Continuous variables were expressed as medians [with interquartile ranges], and categorical variables as percentages. Unpaired multi-group comparisons between the 3 groups of young, middle-aged, and older subjects were performed with (i) the Chi-square or Fisher’s exact tests for categorical variables and (ii) a non-parametric Kruskal–Wallis test for continuous variables since most variables were not normally distributed. Associations between continuous variables were tested with the non-parametric Spearman’s rank correlation method. A p-value < 0.05 was considered to be significant.

Two-group comparisons obtained from the 3 age-groups were performed using the Mann–Whitney test for continuous variables, Chi-square or Fisher’s exact tests for categorical variables, and with a p-value < 0.025 considered to be significant to account for test multiplicity.

Multivariate linear regression models were used to analyze associations between individual hemodynamic parameters—i.e., PWV, systolic, diastolic, and pulse BP—and the clinical and PET/CT variables listed in Tables 1 and 2. Variables with p < 0.15 from the univariate analysis were initially entered and a final model was selected using a stepwise backward approach which only retained variables with p < 0.05. Regression model fit was checked for distribution of residuals and with homoscedasticity tests. Linearity between outcome and continuous variables was ascertained using restricted cubic spline analyses.

Table 1 Main clinical and hemodynamic data of the overall population with the corresponding age-stratified comparisons between young (≤ 40 years old), middle-aged (41 to 60 years old), and older (> 60 years old) adults
Table 2 Main PET/CT data extracted from the analysis of blood and the proximal half of thoracic aorta of the overall population, with the corresponding age-stratified comparisons between young (≤ 40 years old), middle-aged (41 to 60 years old), and older (> 60 years old) adults


Participant characteristics

We initially enrolled 100 participants with 21 participants subsequently excluded because of incomplete or unavailable data, known or suspected vasculitis, or tumor or adenopathy in close contact with the aorta. The remaining 79 participants: 38 women, 22 young adults (< 40 years), 19 middle-aged (40-to-60 years), and 38 older adults (> 60 years), were finally included in the analyses. We respectively obtained brachial BP and accurate PWV measurements from all and 68 participants. The main reasons for referral to FDG-PET were: an initial diagnostic workup for cancer (n = 16), known granulomatosis (n = 17) or other inflammatory diseases (n = 16), adenopathy of unknown origin (n = 11), infectious diseases (n = 6), and others (n = 13). None had any sign of vasculitis.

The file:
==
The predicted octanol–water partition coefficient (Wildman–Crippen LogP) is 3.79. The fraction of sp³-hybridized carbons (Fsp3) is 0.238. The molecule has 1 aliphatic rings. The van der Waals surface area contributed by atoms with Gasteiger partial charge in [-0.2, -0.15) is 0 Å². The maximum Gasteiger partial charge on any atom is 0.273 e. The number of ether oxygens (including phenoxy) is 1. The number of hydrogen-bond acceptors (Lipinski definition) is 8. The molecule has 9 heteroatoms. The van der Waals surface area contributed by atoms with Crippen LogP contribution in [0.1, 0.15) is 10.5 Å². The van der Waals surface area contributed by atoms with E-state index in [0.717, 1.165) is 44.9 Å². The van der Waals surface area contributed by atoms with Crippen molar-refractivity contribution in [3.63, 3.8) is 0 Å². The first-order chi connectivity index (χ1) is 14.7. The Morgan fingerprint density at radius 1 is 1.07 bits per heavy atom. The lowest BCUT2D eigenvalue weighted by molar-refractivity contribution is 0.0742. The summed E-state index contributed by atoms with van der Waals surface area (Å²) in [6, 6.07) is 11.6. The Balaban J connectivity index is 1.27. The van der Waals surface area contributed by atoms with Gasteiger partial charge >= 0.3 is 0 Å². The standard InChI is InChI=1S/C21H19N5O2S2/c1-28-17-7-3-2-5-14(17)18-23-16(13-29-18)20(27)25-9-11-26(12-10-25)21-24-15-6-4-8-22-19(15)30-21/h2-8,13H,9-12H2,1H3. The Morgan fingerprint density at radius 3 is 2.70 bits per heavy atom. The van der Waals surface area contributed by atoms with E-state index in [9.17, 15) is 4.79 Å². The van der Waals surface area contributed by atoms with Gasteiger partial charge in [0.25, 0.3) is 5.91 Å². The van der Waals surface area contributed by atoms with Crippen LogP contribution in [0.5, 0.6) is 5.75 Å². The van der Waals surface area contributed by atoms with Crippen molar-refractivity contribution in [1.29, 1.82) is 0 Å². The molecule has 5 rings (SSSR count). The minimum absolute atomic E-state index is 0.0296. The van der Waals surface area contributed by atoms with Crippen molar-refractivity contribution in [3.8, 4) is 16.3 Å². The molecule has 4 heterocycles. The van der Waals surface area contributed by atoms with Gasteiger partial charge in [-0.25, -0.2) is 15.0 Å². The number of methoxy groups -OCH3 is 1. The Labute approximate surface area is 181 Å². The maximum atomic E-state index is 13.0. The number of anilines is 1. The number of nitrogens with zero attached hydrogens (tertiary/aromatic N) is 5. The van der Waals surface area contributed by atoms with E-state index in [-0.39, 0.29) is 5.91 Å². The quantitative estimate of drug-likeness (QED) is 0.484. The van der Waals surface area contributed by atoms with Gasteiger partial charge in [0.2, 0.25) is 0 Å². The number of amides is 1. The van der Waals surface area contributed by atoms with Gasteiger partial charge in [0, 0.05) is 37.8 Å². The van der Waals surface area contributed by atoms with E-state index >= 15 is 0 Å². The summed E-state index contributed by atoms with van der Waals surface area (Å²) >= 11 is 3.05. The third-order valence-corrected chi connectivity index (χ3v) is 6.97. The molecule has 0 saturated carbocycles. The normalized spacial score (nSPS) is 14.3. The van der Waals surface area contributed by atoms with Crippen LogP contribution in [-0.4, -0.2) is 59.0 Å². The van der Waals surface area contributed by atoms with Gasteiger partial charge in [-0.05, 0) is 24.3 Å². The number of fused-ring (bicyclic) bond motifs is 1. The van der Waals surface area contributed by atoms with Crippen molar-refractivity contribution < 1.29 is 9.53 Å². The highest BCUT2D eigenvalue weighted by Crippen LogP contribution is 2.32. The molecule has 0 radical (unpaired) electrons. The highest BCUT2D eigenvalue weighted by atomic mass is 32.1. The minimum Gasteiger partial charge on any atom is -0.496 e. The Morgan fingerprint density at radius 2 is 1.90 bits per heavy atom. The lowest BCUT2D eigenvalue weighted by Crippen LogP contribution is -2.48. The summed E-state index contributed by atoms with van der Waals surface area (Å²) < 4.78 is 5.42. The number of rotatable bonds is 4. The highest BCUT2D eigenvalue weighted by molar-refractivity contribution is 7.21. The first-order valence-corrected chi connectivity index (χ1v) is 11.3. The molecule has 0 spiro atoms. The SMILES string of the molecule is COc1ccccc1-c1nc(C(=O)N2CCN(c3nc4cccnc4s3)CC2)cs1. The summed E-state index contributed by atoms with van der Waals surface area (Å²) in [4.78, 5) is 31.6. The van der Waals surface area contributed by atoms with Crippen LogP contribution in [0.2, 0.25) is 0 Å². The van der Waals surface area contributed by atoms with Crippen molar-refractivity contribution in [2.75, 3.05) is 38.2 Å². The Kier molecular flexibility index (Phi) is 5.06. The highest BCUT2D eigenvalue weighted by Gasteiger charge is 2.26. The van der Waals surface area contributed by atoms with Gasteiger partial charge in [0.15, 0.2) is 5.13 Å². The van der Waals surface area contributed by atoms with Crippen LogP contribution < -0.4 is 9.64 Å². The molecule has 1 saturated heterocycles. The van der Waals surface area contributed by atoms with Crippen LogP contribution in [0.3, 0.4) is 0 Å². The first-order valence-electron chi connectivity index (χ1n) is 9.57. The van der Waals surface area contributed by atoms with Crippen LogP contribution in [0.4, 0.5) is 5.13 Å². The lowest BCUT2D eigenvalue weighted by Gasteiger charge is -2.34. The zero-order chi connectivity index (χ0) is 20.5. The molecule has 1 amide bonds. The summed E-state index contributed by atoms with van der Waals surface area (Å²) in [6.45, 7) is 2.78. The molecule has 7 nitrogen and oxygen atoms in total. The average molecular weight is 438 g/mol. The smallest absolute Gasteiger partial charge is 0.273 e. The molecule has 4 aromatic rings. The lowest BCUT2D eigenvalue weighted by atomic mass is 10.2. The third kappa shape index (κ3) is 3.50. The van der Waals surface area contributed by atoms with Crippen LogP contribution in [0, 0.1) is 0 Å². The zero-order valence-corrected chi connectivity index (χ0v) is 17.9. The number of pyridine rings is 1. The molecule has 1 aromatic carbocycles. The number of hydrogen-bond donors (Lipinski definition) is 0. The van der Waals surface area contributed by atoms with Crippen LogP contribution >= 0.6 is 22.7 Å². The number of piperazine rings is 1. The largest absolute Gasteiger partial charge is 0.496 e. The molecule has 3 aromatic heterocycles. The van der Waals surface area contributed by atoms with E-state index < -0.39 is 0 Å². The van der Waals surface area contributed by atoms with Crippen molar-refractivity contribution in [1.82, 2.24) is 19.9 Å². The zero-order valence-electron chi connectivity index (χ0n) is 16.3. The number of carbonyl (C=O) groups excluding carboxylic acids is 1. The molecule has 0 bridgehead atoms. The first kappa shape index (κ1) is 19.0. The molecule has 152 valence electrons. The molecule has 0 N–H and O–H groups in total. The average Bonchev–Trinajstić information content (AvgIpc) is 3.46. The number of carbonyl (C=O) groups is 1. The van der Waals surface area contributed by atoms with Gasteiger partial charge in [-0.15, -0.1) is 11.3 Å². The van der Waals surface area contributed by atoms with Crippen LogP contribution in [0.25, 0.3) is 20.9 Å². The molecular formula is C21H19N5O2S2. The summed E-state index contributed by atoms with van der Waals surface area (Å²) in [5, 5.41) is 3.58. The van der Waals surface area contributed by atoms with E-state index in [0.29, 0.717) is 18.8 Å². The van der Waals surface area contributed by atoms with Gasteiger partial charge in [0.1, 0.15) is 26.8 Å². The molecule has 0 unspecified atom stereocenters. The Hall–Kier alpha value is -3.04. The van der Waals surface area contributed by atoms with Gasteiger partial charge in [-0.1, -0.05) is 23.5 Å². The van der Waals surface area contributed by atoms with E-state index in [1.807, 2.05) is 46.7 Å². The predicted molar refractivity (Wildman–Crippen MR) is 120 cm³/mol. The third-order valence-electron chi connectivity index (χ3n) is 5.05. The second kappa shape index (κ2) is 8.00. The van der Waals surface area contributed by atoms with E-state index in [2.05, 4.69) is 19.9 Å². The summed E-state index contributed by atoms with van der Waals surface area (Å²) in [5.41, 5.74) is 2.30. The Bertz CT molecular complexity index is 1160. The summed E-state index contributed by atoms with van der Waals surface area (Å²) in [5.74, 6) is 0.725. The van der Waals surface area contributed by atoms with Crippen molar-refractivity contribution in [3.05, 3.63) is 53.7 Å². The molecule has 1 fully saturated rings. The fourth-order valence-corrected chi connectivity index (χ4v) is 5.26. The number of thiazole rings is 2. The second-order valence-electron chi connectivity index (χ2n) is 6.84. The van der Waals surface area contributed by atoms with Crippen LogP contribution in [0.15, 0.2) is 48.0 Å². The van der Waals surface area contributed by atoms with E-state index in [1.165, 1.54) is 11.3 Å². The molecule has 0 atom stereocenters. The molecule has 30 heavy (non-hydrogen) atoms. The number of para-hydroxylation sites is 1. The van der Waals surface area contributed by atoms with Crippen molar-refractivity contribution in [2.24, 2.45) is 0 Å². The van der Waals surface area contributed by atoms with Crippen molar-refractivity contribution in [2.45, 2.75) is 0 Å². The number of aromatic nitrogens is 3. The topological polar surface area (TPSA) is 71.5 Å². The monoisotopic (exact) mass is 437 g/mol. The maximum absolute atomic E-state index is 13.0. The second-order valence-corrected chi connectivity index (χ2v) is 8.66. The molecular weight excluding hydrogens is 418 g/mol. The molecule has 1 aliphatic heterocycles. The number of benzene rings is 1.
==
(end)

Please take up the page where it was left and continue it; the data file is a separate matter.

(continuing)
Stratification into young, middle-aged and older adult groups identified age-related increases in the BP level and PWV, as well as increased rates of medically-treated hypertension and dyslipidemia, with higher values observed in older compared to younger adults for these clinical and hemodynamic variables examined (Table 1). Significant increases in BP and PWV levels were already observed between the young and middle-aged groups, whereas the rates of antihypertensive treatment increased later, in the older patient group (Table 1).

Comparison of FDG-PET/CT data between young, middle-aged, and older adults

As detailed in Table 2 and Fig. 1, the aorta calcification volume extracted from CT images was a strong predictor of age, with significantly higher aorta calcification volumes observed in older than in both young and middle-aged adults. However, the indexed aorta volume exhibited a clear stepwise increase between the young (median: 25 cm3/m2 [interquartile range: 20–28 cm3/m2]), middle-aged (41 [30–48] cm3/m2, p < 0.001 vs. Young), and older (62 [44–70] cm3/m2, p < 0.001 vs. middle-age) adult groups (Table 2, Fig. 1).

Fig. 1
figure 1